One of the things I was proudest to accomplish while at the University of Iowa was establishing an undergraduate curriculum for science fiction writing. I taught it for two years, first while a TA as a proof-of-concept class within the Fiction Writing track, then as an adjunct with an official course title: Writing and Reading Science Fiction. These classes were popular with students, and I was thrilled that even after I left the University the course continued, taught by Van Choojitarom. And it continues still, now under the steady professorial hand of Willa Richards. By the time she’s done with it, there will be a graduating class of Hawkeyes who’ve never known a semester when a course on writing genre fiction wasn’t offered by their university. That is perhaps the most satisfying thing I’ve yet achieved in my career. So thanks, again, to the Iowa Writers’ Workshop and University of Iowa for championing science fiction, and to Van and Willa for keeping it going.
Tag: Iowa Writers’ Workshop
I couldn’t attend ICFA this year, but I’ve been following along as best I can on social networks. Earlier today Nick Mamatas livetweeted a panel discussion on graduate school and job possibilities for writers with MFAs/PhDs. Apparently someone (or several someones) at this panel expressed an opinion that Nick summarized as “Genre writers seeking MFAs shouldn’t do only genre in samples or classes. Or try milder non-real not hardcore space opera.” I think that, in the absence of a discussion about why one is seeking an MFA in the first place, this advice is misguided.
If your only goal is to receive an MFA, and you either do not care about or consider it of secondary importance where you go and what kind of experience you have, then sure, you can probably maximize the statistical likelihood of MFA program X accepting you by leaning toward realism in your writing sample. But if what you want is to spend a few years working on your writing in the company of supportive teachers and receptive peers, then you do yourself a disservice by misrepresenting the kind of writing you plan to focus on. If hardcore space opera is what you want to write, finagling an acceptance to an MFA program where you will be told that exploding spaceships are a waste of the workshop’s time is a pyrrhic victory.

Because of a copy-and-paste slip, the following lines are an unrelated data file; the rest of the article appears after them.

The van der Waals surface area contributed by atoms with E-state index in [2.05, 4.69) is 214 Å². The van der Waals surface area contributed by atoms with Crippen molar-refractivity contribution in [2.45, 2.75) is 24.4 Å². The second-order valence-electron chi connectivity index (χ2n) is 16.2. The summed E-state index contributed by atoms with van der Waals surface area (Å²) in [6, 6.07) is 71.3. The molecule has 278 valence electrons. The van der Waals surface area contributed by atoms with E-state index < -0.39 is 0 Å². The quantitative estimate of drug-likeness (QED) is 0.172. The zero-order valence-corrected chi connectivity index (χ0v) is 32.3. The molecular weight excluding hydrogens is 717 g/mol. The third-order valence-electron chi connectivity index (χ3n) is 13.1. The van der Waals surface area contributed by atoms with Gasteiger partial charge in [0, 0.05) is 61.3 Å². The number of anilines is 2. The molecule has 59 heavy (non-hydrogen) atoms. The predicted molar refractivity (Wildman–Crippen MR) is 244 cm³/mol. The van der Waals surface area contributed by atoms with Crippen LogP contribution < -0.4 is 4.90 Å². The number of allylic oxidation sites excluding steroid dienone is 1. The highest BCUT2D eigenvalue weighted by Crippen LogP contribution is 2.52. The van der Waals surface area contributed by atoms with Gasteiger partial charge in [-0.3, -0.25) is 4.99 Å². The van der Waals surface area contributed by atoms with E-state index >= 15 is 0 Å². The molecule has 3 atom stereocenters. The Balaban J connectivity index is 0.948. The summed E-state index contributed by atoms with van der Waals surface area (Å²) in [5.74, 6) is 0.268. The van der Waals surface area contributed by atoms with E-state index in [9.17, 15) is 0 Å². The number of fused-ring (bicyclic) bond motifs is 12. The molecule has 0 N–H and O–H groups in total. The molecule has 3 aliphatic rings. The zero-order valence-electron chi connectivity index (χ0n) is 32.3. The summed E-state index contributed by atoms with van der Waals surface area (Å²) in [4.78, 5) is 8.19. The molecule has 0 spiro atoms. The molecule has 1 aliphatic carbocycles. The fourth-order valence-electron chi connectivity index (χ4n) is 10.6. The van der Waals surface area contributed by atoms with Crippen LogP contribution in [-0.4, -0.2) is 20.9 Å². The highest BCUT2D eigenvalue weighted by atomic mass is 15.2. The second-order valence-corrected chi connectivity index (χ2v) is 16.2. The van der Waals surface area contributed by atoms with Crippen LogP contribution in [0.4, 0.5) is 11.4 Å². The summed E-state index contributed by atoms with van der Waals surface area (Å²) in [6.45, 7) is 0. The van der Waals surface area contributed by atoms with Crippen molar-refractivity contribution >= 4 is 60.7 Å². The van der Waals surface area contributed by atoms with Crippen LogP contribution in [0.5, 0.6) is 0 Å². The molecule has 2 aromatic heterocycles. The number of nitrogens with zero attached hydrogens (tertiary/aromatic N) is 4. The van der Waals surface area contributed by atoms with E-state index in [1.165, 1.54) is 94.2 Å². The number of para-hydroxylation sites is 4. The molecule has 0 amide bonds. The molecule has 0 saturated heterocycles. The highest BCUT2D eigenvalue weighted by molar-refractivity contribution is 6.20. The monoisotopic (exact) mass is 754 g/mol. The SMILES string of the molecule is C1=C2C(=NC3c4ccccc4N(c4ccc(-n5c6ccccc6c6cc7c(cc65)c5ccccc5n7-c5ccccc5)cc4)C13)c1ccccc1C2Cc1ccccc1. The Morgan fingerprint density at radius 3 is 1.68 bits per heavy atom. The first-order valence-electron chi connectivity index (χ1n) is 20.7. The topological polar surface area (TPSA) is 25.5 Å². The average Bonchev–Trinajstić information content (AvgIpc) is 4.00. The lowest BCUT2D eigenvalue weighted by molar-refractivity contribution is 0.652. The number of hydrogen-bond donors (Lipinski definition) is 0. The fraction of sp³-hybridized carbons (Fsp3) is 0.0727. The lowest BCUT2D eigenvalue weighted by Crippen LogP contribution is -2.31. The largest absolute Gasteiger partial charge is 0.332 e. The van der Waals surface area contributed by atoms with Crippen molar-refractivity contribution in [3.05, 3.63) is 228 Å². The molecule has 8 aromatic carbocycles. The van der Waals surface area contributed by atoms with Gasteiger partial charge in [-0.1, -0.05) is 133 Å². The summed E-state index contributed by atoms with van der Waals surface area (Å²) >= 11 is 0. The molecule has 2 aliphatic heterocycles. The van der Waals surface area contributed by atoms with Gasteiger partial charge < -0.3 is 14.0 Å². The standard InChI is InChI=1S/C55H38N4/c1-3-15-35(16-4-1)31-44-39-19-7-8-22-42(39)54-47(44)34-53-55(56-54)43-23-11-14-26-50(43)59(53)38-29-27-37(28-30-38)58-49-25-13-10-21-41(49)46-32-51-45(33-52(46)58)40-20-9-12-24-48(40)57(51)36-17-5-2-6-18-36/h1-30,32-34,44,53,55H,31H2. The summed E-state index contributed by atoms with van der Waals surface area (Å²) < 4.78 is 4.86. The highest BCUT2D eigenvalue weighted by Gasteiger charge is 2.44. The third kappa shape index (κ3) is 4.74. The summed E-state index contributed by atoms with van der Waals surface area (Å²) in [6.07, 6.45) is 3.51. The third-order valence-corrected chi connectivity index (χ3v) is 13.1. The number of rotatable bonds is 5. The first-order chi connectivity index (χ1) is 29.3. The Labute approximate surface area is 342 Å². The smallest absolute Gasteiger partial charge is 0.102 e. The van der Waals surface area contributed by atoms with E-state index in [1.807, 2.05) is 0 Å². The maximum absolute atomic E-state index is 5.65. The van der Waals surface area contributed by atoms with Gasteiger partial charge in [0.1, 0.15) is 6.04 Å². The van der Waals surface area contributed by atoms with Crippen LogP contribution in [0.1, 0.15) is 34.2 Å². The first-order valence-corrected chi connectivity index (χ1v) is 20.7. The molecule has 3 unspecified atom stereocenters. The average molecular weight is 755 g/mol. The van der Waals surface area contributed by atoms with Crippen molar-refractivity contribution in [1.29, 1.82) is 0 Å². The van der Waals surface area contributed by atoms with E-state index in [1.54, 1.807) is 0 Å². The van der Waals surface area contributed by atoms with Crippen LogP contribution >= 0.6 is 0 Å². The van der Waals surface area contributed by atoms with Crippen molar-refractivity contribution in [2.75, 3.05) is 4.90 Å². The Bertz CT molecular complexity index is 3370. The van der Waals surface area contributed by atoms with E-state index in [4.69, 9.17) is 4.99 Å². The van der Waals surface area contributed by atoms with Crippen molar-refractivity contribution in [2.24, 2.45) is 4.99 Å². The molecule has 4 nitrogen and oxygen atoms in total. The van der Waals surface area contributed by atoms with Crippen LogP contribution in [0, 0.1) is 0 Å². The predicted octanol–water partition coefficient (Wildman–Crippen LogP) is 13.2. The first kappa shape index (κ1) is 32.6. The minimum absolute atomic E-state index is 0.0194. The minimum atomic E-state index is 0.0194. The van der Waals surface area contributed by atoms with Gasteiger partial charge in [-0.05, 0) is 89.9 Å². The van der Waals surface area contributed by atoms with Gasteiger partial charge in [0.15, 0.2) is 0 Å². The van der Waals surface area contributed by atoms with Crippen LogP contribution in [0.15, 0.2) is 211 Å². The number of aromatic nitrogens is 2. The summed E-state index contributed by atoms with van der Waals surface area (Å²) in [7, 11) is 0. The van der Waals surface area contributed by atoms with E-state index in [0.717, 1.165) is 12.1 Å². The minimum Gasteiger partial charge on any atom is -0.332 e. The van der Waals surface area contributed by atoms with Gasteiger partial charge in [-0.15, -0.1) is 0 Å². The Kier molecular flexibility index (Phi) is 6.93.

I applied to MFA programs with a portfolio that consisted entirely of genre fiction, and made it clear in my personal statement that I intended to continue perpetrating genre at any program that accepted me. My theory was that, as a person primarily interested in being a science fiction writer, I wanted to be rejected by any program with a culture unsupportive of that goal. I was rejected by 4/5 of the programs I applied to, but accepted by the Iowa Writers’ Workshop. Iowa, I came to learn, is actively expanding the varieties of fiction they champion. I’m the only pure SF writer in my class, but this semester they have Kevin Brockmeier teaching Iowa’s first-ever graduate workshop specifically devoted to science fiction and fantasy. We are discussing stories by authors like Theodora Goss, Arthur C. Clarke, and J. G. Ballard, and everyone is trying their hands at some variety of fabulism. (And if Kevin hadn’t chosen to do a class on SF, the other visiting professor, Andrew Sean Greer, says he would have.) More personally, I was just awarded a fellowship for my second year, on the basis of the stories I wrote my first semester: one hard SF story, one fantasy story. I’m having a wonderful experience, and I feel valued both as a student and as part of a project to diversify my program’s literary culture. That’s a project I couldn’t have been selected for if I hadn’t signaled my writing intentions in my application.